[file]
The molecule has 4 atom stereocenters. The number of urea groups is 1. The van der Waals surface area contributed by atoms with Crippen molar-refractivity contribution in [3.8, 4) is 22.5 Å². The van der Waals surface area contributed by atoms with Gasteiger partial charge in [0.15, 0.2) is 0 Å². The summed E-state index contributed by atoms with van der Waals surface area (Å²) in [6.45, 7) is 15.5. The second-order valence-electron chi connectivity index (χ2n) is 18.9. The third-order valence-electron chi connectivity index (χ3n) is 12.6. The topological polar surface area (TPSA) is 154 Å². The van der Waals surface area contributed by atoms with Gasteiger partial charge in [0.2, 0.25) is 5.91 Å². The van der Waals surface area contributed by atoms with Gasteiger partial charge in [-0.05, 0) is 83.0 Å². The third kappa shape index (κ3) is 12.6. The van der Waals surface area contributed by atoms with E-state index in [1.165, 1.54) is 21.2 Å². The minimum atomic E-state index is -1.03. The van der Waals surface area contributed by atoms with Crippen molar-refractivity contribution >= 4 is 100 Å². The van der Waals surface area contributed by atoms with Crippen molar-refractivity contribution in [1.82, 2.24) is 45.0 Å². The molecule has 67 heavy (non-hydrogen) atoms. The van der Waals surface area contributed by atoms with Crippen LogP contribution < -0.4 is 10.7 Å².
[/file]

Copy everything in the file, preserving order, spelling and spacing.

The molecule has 4 atom stereocenters. The number of urea groups is 1. The van der Waals surface area contributed by atoms with Crippen molar-refractivity contribution in [3.8, 4) is 22.5 Å². The van der Waals surface area contributed by atoms with Gasteiger partial charge in [0.15, 0.2) is 0 Å². The summed E-state index contributed by atoms with van der Waals surface area (Å²) in [6.45, 7) is 15.5. The second-order valence-electron chi connectivity index (χ2n) is 18.9. The third-order valence-electron chi connectivity index (χ3n) is 12.6. The topological polar surface area (TPSA) is 154 Å². The van der Waals surface area contributed by atoms with Gasteiger partial charge in [0.2, 0.25) is 5.91 Å². The van der Waals surface area contributed by atoms with Gasteiger partial charge in [-0.05, 0) is 83.0 Å². The third kappa shape index (κ3) is 12.6. The van der Waals surface area contributed by atoms with E-state index in [1.165, 1.54) is 21.2 Å². The minimum atomic E-state index is -1.03. The van der Waals surface area contributed by atoms with Crippen molar-refractivity contribution >= 4 is 100 Å². The van der Waals surface area contributed by atoms with Crippen molar-refractivity contribution in [1.82, 2.24) is 45.0 Å². The molecule has 67 heavy (non-hydrogen) atoms. The van der Waals surface area contributed by atoms with Crippen LogP contribution < -0.4 is 10.7 Å².